9 Popular GitHub Repos For Every Web Developer

src.: 9 Popular GitHub Repos For Every Web Developer by Simon Holdorf

img scr.: insights.dice.com

Useful tools, inspiring examples, and more

GitHub is the one-stop-shop for everything related to (web) development these days. Frameworks, demos, collections of all sorts — there’s probably nothing you cannot find on GitHub. However, this huge quantity of things is the problem. There are cool things you’ll probably never hear about, simply because there are so many repositories available.

So, once again I’ve decided to bring to you some of the most popular GitHub repositories you should know about, each of them having at least ~30,000 stars.


The first repository in this list is Realworld. Its creators call it nothing less than “The Mother of all Demo Apps.” A bold statement, for sure, but I don’t think it’s an exaggeration.

Realworld is an exemplary Medium.com clone (yes, the very platform you are probably surfing right now!). But not only that. The repository lets you choose between different front end and back end implementations, which you can happily mix.

Vue.js + Node/Express or React /Redux + Rust? They got it!

Realworld shows you how the exact same blog app is built on almost any popular language or framework. How awesome is that?

You Don’t Know JS Yet

This repository is a popular book series by Kyle Simpson who is widely known under his alias, Getify. The books dive deep into the mechanics of JavaScript and covers the following topics:

  • Get Started
  • Scope & Closures
  • Objects & Classes
  • Types & Grammar
  • Sync & Async
  • ES.Next & Beyond

The best thing? It’s completely free to read! It’s definitely one of the best series about JavaScript and it really helped me to understand what JS is really about. Even if you think you know JavaScript well — read the books! You will be surprised, I promise.

Airbnb JavaScript Style Guide

A mostly reasonable approach to JavaScript.

The Airbnb JavaScript Style Guide is one of the most popular and commonly used style guides out there. It helps you write better JS code and is especially helpful in teams and in combination with ESLint.

Here is an example from the docs regarding the use of const instead of var:

// bad
var a = 1;
var b = 2;

// good
const a = 1;
const b = 2;


Storybook is a development environment for UI components. It allows you to browse a component library, view the different states of each component, and interactively develop and test components. It supports React, Vue, Angular, React Native, Ember, Web Components, and more!

Storybook runs outside your app. This allows you to develop UI components in isolation, which can improve component reuse, testability, and development speed. You can build quickly without having to worry about application-specific dependencies.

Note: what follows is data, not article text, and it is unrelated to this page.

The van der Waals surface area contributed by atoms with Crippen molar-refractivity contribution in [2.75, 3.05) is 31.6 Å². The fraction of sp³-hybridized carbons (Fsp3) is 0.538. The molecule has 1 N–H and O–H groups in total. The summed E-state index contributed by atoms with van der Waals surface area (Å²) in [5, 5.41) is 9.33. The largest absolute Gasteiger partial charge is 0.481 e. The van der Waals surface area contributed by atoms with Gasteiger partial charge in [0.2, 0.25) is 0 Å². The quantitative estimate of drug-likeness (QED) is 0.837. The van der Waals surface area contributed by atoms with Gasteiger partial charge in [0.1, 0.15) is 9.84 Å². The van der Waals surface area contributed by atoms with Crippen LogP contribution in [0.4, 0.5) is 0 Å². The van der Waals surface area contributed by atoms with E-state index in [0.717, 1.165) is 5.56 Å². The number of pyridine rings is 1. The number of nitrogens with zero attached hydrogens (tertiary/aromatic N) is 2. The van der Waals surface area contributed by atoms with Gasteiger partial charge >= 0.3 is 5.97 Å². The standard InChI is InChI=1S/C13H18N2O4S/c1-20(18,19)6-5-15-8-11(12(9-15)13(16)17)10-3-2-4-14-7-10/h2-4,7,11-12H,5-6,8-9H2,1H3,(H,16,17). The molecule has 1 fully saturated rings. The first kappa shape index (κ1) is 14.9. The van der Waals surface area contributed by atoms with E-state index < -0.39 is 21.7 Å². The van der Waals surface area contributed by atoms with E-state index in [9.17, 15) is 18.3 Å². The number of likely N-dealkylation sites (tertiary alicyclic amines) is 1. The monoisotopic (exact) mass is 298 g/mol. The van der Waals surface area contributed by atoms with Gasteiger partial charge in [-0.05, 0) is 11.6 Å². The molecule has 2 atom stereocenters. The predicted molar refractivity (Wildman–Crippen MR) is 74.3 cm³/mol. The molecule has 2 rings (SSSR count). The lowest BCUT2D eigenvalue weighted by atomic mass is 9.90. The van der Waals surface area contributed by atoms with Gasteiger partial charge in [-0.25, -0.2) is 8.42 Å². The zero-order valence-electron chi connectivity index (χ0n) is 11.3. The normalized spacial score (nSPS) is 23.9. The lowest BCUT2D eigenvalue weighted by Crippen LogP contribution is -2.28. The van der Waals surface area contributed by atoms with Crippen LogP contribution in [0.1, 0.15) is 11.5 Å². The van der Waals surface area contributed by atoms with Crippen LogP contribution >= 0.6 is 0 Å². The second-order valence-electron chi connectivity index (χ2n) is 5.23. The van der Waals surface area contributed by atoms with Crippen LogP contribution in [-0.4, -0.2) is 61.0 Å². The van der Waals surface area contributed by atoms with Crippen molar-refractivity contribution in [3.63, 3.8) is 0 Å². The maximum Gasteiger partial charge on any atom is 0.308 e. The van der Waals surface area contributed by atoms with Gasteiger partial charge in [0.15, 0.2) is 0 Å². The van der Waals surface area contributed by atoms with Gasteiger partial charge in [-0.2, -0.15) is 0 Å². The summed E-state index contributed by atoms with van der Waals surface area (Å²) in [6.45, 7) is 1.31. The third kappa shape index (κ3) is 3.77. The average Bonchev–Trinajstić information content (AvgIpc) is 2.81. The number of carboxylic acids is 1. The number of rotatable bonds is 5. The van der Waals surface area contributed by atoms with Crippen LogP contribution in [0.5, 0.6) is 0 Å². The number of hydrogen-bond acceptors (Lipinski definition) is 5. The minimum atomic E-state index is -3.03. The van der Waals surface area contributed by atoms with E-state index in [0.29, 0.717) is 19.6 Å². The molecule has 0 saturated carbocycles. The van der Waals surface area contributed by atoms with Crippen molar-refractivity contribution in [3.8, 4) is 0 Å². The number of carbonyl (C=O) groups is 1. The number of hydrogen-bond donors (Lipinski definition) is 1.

You can find some great examples here.

HTML5 Boilerplate

HTML5 Boilerplate is a professional, and one of the most popular, front-end templates around the web. It helps you build fast, robust and adaptable websites or apps. Companies like Microsoft, NASA, and Nike use it.

Here are some of the key features:

  • HTML5 ready.
  • Designed with progressive enhancement in mind.
  • Includes:Normalize.css, jQuery and Modernizer
  • Configs that improve the web site’s performance and security.
  • Placeholder CSS Media Queries.
  • Default print styles, performance-optimized.
  • An optimized version of the Google Universal Analytics snippet.

Node.js Best Practices

This repository is a comprehensive collection of various best practices regarding Node.js development. It currently consists of more than 80 best practices, style guides, and architectural tips.

You can find information about:

  • Project Structure Practices
  • Error Handling Practices
  • Code Style Practices
  • Testing And Overall Quality Practices
  • Going To Production Practices
  • Security Practices
  • Performance Practices

It definitely is a great repo and source of information. If you are into Node.js development, check this one out!

Front-End Checklist

Have you ever asked yourself what you need to have or test in your web application before launching it? The Front-End Checklist repository has you covered!

Many of the items listed are mandatory for the majority of projects and organized as follows:

  • Head
  • HTML
  • Webfonts
  • CSS
  • Images
  • JavaScript
  • Security
  • Performance
  • Accessibility
  • SEO
  • Translations

Here’s an example for the Apple Web App MetaData:

<!-- Apple Touch Icon (at least 200x200px) -->
<link rel="apple-touch-icon" href="/custom-icon.png">

<!-- To run web application in full-screen -->
<meta name="apple-mobile-web-app-capable" content="yes">

<!-- Status Bar Style (see Supported Meta Tags below for available values) -->
<!-- Has no effect unless you have the previous meta tag -->
<meta name="apple-mobile-web-app-status-bar-style" content="black">


NW.js is an app runtime based on Chromium and node.js. You can write native apps in HTML and JavaScript with NW.js. It also lets you call Node.js modules directly from the DOM and enables a new way of writing native applications with all Web technologies.

Here are some of the key features:

  • Apps written in modern HTML5, CSS3, JS and WebGL.
  • Complete support for Node.js APIs and all its third-party modules.
  • Good performance: Node and WebKit run in the same thread.
  • Easy to package and distribute apps.
  • Available on Linux, Mac OS X, and Windows.


fullPage.js by Alvaro Trigo is a simple and easy-to-use library that lets you create SPA (Single Page Applications) and landscape sliders. It’s available for Vue, React and Angular and is fully responsive for mobile devices.

You can find some great examples here.

The library is free to use in open source projects. However, if you want to use it in a commercial environment you have to buy a license.

It looks really cool so check it out!